November 2014
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Harvest time at Cloud Acre in Norwood

By Art Goodtimes

MACINTOSH … When Betzi Hitz and I first moved into Cloud Acre, we couldn’t help ourselves in planting trees. Not all of them died, although our success rate wasn’t particularly encouraging. Still, the three dwarf Macintosh apple trees we chose have grown far taller than the term dwarf would imply. One of them has been the brute of the trio – biggest, the largest producer, ripening first. This year the other two, which have always been stunted, finally had bushels of apples on display, though it took several weeks more for them to ripen (after some light frosts) … Macs are tart (the way I like apples), crunchy and great keepers.

HARVESTING SPUDS … Had a pretty good market crop of Survival Reds this year. Hope to be selling them at the Farmer’s Market next spring. They seem well adapted to most Wright’s Mesa summer conditions, which can vary widely -- drought, downpour, heat & hail … I’ve dropped a lot of marginal varieties that I’d been growing for 25 years or so. They never thrived in the short season, variable conditions. Now I’m down to about half of the 59 kinds of potatoes I had going at Cloud Acre for a while there. Currently I try to grow a minimum of four mounds for each of the experimentals. This year the McHugh Blues did quite well. Gorio’s White, Dawn, Apple Red and Purple Peruvian were respectable.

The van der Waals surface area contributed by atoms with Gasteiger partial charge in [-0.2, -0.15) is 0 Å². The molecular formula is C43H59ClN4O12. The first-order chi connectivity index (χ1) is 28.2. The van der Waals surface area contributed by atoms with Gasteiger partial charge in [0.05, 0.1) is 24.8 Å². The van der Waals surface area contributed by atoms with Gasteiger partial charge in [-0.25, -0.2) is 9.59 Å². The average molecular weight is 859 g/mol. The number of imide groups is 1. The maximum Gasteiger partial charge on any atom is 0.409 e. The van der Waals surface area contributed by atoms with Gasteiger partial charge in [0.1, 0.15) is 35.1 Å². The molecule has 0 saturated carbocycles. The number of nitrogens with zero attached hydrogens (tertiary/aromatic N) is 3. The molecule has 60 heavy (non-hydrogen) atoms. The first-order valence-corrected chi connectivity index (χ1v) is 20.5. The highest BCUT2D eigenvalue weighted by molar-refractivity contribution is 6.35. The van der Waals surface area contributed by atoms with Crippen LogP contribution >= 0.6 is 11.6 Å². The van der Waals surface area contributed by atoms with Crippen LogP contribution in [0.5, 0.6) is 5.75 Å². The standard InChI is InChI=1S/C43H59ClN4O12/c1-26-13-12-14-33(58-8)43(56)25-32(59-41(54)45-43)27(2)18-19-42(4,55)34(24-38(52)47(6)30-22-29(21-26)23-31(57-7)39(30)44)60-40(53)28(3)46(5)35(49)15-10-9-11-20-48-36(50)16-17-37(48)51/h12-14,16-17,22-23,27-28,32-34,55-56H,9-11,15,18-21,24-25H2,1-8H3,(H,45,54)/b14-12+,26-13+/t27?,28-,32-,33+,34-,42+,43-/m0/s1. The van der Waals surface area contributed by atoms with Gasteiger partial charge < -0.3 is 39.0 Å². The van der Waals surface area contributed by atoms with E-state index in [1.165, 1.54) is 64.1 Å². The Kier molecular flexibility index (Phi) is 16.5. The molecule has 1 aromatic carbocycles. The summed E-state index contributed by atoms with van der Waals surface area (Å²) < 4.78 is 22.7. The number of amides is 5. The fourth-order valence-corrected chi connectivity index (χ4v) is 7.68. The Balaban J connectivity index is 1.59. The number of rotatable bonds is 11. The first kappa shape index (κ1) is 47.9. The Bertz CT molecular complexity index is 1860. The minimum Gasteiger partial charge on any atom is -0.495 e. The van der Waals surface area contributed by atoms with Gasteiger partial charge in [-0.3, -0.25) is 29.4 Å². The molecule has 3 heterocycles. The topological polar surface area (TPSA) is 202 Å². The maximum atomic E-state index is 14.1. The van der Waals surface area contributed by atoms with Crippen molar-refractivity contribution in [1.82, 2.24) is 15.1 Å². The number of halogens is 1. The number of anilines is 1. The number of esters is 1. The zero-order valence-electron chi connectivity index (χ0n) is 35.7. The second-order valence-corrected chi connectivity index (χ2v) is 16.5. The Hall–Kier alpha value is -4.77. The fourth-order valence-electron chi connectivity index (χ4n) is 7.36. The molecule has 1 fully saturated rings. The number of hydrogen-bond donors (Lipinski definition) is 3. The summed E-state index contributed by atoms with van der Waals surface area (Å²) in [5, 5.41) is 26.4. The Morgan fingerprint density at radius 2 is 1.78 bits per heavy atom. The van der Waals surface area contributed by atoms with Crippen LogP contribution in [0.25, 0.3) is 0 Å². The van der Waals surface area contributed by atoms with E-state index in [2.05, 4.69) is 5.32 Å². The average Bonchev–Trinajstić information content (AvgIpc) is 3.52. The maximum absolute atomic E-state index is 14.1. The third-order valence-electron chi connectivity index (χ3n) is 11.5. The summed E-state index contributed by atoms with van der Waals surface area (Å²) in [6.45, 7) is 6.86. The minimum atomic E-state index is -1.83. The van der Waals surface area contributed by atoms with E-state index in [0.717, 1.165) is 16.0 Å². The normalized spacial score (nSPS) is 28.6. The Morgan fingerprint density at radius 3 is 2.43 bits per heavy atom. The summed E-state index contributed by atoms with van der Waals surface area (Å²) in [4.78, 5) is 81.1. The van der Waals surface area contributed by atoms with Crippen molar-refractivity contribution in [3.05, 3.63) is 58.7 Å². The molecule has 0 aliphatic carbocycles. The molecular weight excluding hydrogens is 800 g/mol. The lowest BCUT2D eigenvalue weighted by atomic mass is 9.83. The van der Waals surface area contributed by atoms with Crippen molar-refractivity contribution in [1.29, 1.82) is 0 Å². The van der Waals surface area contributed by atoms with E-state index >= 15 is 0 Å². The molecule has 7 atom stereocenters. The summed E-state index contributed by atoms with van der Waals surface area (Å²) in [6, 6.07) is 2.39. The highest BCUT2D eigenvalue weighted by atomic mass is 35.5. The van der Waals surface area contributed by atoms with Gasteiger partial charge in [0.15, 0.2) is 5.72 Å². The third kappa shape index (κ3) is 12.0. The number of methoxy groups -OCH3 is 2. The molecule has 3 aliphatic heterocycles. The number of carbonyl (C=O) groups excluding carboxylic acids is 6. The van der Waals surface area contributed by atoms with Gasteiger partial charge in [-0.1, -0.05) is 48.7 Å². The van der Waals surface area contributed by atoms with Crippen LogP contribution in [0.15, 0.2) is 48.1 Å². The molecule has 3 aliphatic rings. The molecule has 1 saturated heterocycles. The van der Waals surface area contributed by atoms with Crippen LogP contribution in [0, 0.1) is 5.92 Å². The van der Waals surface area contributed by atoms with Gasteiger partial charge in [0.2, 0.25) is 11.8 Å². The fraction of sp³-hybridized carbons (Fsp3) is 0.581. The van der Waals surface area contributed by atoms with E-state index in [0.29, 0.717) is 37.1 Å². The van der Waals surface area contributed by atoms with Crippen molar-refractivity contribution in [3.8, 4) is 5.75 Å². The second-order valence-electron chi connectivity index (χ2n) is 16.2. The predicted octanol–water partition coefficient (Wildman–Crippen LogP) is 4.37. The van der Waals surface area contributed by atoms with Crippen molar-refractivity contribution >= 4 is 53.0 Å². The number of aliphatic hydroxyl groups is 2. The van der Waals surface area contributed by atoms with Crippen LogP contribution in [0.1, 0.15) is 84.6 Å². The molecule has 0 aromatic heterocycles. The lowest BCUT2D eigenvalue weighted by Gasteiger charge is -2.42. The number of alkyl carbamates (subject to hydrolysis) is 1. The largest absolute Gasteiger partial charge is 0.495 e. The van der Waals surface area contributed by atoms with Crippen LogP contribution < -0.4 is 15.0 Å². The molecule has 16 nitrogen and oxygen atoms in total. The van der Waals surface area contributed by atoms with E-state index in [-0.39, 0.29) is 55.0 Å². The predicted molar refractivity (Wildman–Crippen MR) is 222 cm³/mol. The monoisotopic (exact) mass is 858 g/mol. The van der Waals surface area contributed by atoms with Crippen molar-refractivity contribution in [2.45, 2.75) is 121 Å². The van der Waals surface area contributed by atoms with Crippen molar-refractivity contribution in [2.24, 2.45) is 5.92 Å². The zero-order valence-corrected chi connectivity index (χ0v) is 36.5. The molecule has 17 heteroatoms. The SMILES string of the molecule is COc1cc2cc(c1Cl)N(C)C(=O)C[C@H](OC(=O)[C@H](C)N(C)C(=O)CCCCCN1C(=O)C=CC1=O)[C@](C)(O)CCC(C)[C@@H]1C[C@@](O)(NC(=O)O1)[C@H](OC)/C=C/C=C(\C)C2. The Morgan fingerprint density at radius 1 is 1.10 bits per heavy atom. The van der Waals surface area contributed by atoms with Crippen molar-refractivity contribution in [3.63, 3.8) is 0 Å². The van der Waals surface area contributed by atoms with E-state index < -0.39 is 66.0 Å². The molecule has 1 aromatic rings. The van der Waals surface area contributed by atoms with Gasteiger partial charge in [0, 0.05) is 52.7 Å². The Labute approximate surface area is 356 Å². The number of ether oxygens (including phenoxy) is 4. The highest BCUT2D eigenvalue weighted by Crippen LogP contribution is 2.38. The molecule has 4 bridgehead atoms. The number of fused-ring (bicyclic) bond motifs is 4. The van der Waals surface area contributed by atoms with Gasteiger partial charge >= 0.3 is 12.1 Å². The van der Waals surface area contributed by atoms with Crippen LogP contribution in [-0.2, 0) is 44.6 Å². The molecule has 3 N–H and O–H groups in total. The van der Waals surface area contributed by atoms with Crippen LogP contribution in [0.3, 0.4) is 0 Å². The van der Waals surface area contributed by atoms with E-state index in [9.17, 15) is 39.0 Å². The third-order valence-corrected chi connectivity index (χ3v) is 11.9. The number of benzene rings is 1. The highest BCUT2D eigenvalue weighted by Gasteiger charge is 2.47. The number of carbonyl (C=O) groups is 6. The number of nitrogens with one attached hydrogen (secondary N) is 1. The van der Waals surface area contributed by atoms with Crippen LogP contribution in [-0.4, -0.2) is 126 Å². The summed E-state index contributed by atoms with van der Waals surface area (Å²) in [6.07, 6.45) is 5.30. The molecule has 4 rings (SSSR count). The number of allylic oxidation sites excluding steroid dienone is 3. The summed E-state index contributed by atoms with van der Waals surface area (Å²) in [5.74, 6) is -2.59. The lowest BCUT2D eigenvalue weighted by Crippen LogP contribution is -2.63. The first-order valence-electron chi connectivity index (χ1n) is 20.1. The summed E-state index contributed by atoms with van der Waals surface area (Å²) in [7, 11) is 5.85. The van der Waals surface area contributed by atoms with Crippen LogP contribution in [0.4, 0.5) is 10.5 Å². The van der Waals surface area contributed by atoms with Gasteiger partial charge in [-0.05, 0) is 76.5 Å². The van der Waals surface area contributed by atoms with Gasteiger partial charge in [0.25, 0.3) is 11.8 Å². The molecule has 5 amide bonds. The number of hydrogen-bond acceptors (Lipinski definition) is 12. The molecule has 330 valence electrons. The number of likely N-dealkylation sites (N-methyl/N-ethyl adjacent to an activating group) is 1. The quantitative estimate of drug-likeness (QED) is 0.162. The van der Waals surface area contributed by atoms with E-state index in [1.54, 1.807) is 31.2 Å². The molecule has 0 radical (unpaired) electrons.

INDIAN CORN … My previous experience with corn was disappointing. What few actually made it to big-cob-&-ripe-kernel stage got eaten by raccoons (who also massacred my chickens one year) … But a friend encouraged me to try a new variety of Indian corn that had been selected for our mountain conditions called “Painted Lady”. He helped plant a whole field in this new corn variety, and almost all of it came up gang-busters. Beautiful rust reds, butter yellows, grays and blacks – the ears are a thanksgiving dinner display must. And convenient seed saver capsules for next year … I love them. And like potatoes and apples, Indian corn is an excellent survival food – as the seeds can be ground into flour. It’s the new native member of my alternative crop trio.